After carefully considering the totality of the circumstances surrounding Giboney's pre-arrest interview, we conclude that the interview was not custodial. Though some factors favoring Giboney are present, as we explained in Czichray:

Where a suspect is questioned in the familiar surroundings of his home, and informed several times of his right to terminate the interview at will, we believe that strong evidence of restraint on freedom of movement of the degree associated with a formal arrest is necessary to overcome the natural inference that such questioning is non-custodial.

378 F.3d at 830. There is no such evidence of restraint in this case. Accordingly, Detective Walk was not required to advise Giboney of his Miranda rights, and Giboney's statements during the pre-arrest interview need not be suppressed.

B. Post-Arrest Statements

Giboney next challenges the district court's refusal to suppress his post-arrest statements at the police department. According to Giboney, those statements should be suppressed because the post-arrest interview continued after he invoked his Fifth Amendment right to counsel. We disagree.

“[W]e have consistently held that only a clear and unequivocal request for the assistance of counsel may serve to invoke a defendant's right.” United States v. Kelly, 329 F.3d 624, 630 (8th Cir. 2003). While a defendant is not required to “speak with the discrimination of an Oxford don, [the defendant] must articulate his desire to have counsel present sufficiently clearly that a reasonable police officer in the circumstances would understand the statement to be a request for an attorney.” Davis v. United States, 512 U.S. 452, 459 (1994) (citation omitted) (internal quotation marks omitted). Giboney contends that the following exchanges illustrate that he sufficiently invoked his right to counsel.

Detective Walk: You have the right to talk to a lawyer, for advice, before we ask you any questions and have a lawyer present, with you, during questioning. Do you understand that?

Giboney: Uh huh. So does it stop now if I want to get an attorney?

Detective Walk: If it, [i]f it. Well[.]

Giboney: I'm kidding Jake.

Detective Walk: Well if at any time you want to stop, man, just tell me and we'll stop. Ok[?]

Giboney: Ok.

Detective Walk: Can you read the waiver [of the right to counsel] aloud for me[?]

Giboney: I understand what my rights are. ․ I am going to answer questions or make a statement, knowing that I have these rights. I do not want a lawyer at this time. ․

Detective Walk: So initial, if you understand that.

Giboney: Um. I'm not going to initial that because it says I do not want a lawyer at this time.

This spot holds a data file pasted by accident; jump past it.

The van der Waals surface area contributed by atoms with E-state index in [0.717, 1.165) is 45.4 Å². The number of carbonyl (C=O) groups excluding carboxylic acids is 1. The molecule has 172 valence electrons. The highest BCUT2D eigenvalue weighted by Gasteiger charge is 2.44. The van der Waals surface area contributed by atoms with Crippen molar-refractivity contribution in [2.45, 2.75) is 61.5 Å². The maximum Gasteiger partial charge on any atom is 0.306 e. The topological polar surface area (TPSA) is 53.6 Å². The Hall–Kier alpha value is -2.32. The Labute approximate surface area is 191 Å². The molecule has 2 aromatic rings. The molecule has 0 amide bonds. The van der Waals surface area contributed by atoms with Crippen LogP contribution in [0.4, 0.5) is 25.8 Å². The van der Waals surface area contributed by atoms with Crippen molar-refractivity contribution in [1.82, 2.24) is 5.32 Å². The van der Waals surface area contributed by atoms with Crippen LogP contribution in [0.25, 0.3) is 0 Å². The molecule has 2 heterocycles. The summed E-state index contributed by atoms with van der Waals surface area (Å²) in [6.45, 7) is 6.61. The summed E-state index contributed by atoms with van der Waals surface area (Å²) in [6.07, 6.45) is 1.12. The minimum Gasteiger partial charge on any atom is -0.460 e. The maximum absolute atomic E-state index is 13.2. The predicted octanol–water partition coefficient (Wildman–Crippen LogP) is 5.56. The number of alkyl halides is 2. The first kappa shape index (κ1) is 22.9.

Detective Walk: [A]re you saying that you don't want to talk to me without an attorney?

Giboney: No, that's not what I'm saying. I'm saying[ ] I do want a lawyer and that's saying that I do not want a lawyer.

Detective Walk: Ok.

Giboney: And that's why I do not want to initial that because I do want an attorney if I'm going to be charged with this.

Detective Walk: Ok, so this says, ․ I don't want a lawyer at this time. So are you saying that you want a lawyer at this time?

Giboney: Oh, at this time. Alright[.]

Detective Walk: At this time. Right now[.]

Giboney: Sorry. ․

Detective Walk: Fine. Ok, so um, with this waiver in mind, do you want to talk to me?

Giboney: I'll talk to you.

We fail to find a “clear and unequivocal” assertion of the right to counsel in Giboney's post-arrest interview with Detective Walk. First, Giboney did not sufficiently invoke the right to counsel by asking whether the interview would end if he wanted an attorney because, by Giboney's express admission, his question was a joke. Second, the remaining discourse between Giboney and Detective Walk does not reasonably show that Giboney wanted counsel present during the interview. Rather, Giboney made clear that he only wanted an attorney in the event he was charged with a crime. Once he realized that the waiver applied only during the interview, he apologized for his confusion, stated that he would talk to Detective Walk, and initialed the waiver. Giboney's statements were, at best, ambiguous as to whether he desired to have an attorney present for the interview. He therefore failed to sufficiently invoke his right to counsel, and Detective Walk was not required to cease the questioning. See Davis, 512 U.S. at 461-62 (“If the suspect's statement is not an unambiguous or unequivocal request for counsel, the officers have no obligation to stop questioning him.”). Accordingly, Giboney's statements to Detective Walk—including his admission to viewing child pornography for over a decade—need not be suppressed. See Kelly, 329 F.3d at 630.

IV. Conclusion

For the reasons discussed herein, we affirm the district court's order denying Giboney's pro se motion to dismiss the indictment and motion to suppress his pre-and post-arrest statements to law enforcement.


1.   The Honorable John A. Ross, United States District Judge for the Eastern District of Missouri, adopting the report and recommendation of the Honorable Shirley P. Mensah, United States Magistrate Judge for the Eastern District of Missouri.

2.   “BIB” stands for “boys in bedroom” and “BIBCAM” typically indicates webcam videos of young boys.

3.   Miranda v. Arizona, 384 U.S. 436 (1966).

SHEPHERD, Circuit Judge.